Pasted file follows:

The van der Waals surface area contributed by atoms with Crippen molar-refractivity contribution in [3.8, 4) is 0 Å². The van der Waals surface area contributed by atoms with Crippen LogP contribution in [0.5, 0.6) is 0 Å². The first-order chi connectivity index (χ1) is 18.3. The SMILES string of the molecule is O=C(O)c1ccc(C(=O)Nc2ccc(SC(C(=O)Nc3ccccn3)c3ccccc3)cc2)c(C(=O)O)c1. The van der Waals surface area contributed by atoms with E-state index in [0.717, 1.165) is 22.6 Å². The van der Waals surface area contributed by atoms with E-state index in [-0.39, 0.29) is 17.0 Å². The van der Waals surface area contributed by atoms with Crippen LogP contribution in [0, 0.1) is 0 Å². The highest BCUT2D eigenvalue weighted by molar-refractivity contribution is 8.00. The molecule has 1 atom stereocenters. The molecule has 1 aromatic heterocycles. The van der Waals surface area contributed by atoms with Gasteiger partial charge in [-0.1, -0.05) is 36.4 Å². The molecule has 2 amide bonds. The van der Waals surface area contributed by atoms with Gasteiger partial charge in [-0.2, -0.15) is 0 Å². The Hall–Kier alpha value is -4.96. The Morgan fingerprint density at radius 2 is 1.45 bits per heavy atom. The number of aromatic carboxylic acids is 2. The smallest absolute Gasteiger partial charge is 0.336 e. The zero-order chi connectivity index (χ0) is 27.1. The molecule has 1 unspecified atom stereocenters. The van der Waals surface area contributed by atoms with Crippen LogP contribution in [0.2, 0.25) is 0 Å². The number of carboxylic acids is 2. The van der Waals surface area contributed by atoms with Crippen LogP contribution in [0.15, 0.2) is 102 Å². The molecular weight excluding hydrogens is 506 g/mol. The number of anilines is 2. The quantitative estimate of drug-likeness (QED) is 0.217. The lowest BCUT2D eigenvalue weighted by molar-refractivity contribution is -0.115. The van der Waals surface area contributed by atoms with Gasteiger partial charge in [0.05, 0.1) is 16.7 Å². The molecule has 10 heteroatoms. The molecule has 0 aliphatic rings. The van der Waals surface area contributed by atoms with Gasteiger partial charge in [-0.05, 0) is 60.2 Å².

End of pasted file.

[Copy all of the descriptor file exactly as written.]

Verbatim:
The van der Waals surface area contributed by atoms with Crippen molar-refractivity contribution in [3.8, 4) is 0 Å². The van der Waals surface area contributed by atoms with Crippen LogP contribution in [0.5, 0.6) is 0 Å². The first-order chi connectivity index (χ1) is 18.3. The SMILES string of the molecule is O=C(O)c1ccc(C(=O)Nc2ccc(SC(C(=O)Nc3ccccn3)c3ccccc3)cc2)c(C(=O)O)c1. The van der Waals surface area contributed by atoms with E-state index in [0.717, 1.165) is 22.6 Å². The van der Waals surface area contributed by atoms with E-state index in [-0.39, 0.29) is 17.0 Å². The van der Waals surface area contributed by atoms with Crippen LogP contribution in [0, 0.1) is 0 Å². The highest BCUT2D eigenvalue weighted by molar-refractivity contribution is 8.00. The molecule has 1 atom stereocenters. The molecule has 1 aromatic heterocycles. The van der Waals surface area contributed by atoms with Gasteiger partial charge in [-0.1, -0.05) is 36.4 Å². The molecule has 2 amide bonds. The van der Waals surface area contributed by atoms with Gasteiger partial charge in [-0.2, -0.15) is 0 Å². The Hall–Kier alpha value is -4.96. The Morgan fingerprint density at radius 2 is 1.45 bits per heavy atom. The number of aromatic carboxylic acids is 2. The smallest absolute Gasteiger partial charge is 0.336 e. The zero-order chi connectivity index (χ0) is 27.1. The molecule has 1 unspecified atom stereocenters. The van der Waals surface area contributed by atoms with Crippen LogP contribution in [0.2, 0.25) is 0 Å². The number of carboxylic acids is 2. The van der Waals surface area contributed by atoms with Crippen LogP contribution in [0.15, 0.2) is 102 Å². The molecular weight excluding hydrogens is 506 g/mol. The number of anilines is 2. The quantitative estimate of drug-likeness (QED) is 0.217. The lowest BCUT2D eigenvalue weighted by molar-refractivity contribution is -0.115. The van der Waals surface area contributed by atoms with Gasteiger partial charge in [0.05, 0.1) is 16.7 Å². The molecule has 10 heteroatoms. The molecule has 0 aliphatic rings. The van der Waals surface area contributed by atoms with Gasteiger partial charge in [-0.05, 0) is 60.2 Å².